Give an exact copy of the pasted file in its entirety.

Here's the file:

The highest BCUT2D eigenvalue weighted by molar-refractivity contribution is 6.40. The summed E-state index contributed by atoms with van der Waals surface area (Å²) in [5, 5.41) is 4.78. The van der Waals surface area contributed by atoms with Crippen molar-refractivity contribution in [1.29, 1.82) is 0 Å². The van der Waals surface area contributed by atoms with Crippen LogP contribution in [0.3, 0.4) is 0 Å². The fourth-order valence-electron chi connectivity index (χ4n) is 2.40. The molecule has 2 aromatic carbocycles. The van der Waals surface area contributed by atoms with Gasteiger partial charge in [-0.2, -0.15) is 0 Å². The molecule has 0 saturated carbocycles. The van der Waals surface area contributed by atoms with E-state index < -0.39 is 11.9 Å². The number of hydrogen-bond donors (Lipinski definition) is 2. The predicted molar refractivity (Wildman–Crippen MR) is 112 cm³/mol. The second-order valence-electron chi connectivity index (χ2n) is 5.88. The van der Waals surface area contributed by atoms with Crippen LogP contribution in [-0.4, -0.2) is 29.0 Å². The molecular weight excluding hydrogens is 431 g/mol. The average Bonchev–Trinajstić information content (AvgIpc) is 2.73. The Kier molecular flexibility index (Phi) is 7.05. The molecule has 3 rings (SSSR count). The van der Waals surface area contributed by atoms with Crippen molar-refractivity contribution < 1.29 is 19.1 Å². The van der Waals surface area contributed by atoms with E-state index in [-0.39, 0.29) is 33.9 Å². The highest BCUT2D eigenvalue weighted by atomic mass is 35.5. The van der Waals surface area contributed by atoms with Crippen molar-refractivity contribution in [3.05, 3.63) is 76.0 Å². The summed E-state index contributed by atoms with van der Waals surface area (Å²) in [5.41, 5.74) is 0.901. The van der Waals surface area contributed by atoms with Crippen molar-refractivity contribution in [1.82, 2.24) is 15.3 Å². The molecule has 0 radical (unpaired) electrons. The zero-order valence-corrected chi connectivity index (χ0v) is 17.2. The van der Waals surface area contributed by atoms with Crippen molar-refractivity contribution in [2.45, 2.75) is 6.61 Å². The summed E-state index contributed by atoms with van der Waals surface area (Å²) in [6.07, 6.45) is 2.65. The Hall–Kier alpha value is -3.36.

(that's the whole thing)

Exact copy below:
The highest BCUT2D eigenvalue weighted by molar-refractivity contribution is 6.40. The summed E-state index contributed by atoms with van der Waals surface area (Å²) in [5, 5.41) is 4.78. The van der Waals surface area contributed by atoms with Crippen molar-refractivity contribution in [1.29, 1.82) is 0 Å². The van der Waals surface area contributed by atoms with Crippen LogP contribution in [0.3, 0.4) is 0 Å². The fourth-order valence-electron chi connectivity index (χ4n) is 2.40. The molecule has 2 aromatic carbocycles. The van der Waals surface area contributed by atoms with Gasteiger partial charge in [-0.2, -0.15) is 0 Å². The molecule has 0 saturated carbocycles. The van der Waals surface area contributed by atoms with E-state index < -0.39 is 11.9 Å². The number of hydrogen-bond donors (Lipinski definition) is 2. The predicted molar refractivity (Wildman–Crippen MR) is 112 cm³/mol. The second-order valence-electron chi connectivity index (χ2n) is 5.88. The van der Waals surface area contributed by atoms with Crippen LogP contribution in [-0.4, -0.2) is 29.0 Å². The molecular weight excluding hydrogens is 431 g/mol. The average Bonchev–Trinajstić information content (AvgIpc) is 2.73. The Kier molecular flexibility index (Phi) is 7.05. The molecule has 3 rings (SSSR count). The van der Waals surface area contributed by atoms with Crippen molar-refractivity contribution < 1.29 is 19.1 Å². The van der Waals surface area contributed by atoms with E-state index in [-0.39, 0.29) is 33.9 Å². The highest BCUT2D eigenvalue weighted by atomic mass is 35.5. The van der Waals surface area contributed by atoms with Crippen molar-refractivity contribution in [3.05, 3.63) is 76.0 Å². The summed E-state index contributed by atoms with van der Waals surface area (Å²) in [5.41, 5.74) is 0.901. The van der Waals surface area contributed by atoms with Crippen molar-refractivity contribution in [1.82, 2.24) is 15.3 Å². The molecule has 0 radical (unpaired) electrons. The zero-order valence-corrected chi connectivity index (χ0v) is 17.2. The van der Waals surface area contributed by atoms with Crippen molar-refractivity contribution in [2.45, 2.75) is 6.61 Å². The summed E-state index contributed by atoms with van der Waals surface area (Å²) in [6.07, 6.45) is 2.65. The Hall–Kier alpha value is -3.36.